IBM has announced that it will forego its rights to the patent / Getty

The company applied for it in 2010, despite the fact the system has existed for decades

IBM and the US Patent and Trademark Office (USPTO) are facing criticism after the technology giant was recently granted a patent for the out-of-office email system.

The company applied for the patent in 2010, despite the fact the OOO email system has existed for decades.

The technology has been described as “stupefyingly mundane” by the Electronic Frontier Foundation's (EFF) staff attorney Daniel Nazer, who has given it the Stupid Patent of the Month award for February.

“When the out of office agent is enabled, it automatically responds to e-mail that arrives when the user is out of the office,” reads the patent description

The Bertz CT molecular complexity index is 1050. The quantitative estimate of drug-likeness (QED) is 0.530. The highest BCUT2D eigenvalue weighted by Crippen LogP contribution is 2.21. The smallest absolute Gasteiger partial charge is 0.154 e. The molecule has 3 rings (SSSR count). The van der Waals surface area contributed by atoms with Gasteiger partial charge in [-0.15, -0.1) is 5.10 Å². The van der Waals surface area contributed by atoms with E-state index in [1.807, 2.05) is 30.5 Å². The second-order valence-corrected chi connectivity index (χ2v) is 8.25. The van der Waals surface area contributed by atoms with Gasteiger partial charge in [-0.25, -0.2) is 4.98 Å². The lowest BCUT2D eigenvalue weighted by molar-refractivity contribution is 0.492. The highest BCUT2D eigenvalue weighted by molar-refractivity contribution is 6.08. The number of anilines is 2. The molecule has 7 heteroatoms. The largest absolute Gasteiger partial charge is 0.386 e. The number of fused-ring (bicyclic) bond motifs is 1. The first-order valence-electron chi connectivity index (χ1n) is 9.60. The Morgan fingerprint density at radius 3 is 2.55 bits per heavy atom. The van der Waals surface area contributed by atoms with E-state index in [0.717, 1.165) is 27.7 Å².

“While configuring the agent, the user can specify the text of the message, and set rules on who should receive the special alert messages or who should not receive the alert messages.”

It was granted on 17 January, but the EFF argues that it shouldn’t have been, considering the 2014 verdict of the Supreme Court's Alice Corp. vs CLS Bank International case, which ruled that some software concepts are too abstract to even be eligible for a patent.  

“[The Patent Office] never considered any of the many, many, existing real-world systems that pre-dated IBM’s application,” wrote the Electronic Frontier Foundation’s Daniel Nazer. 

An IBM spokesperson has since told Ars Technica that it will forego its rights to the patent.

“IBM has decided to dedicate the patent to the public,” it said.

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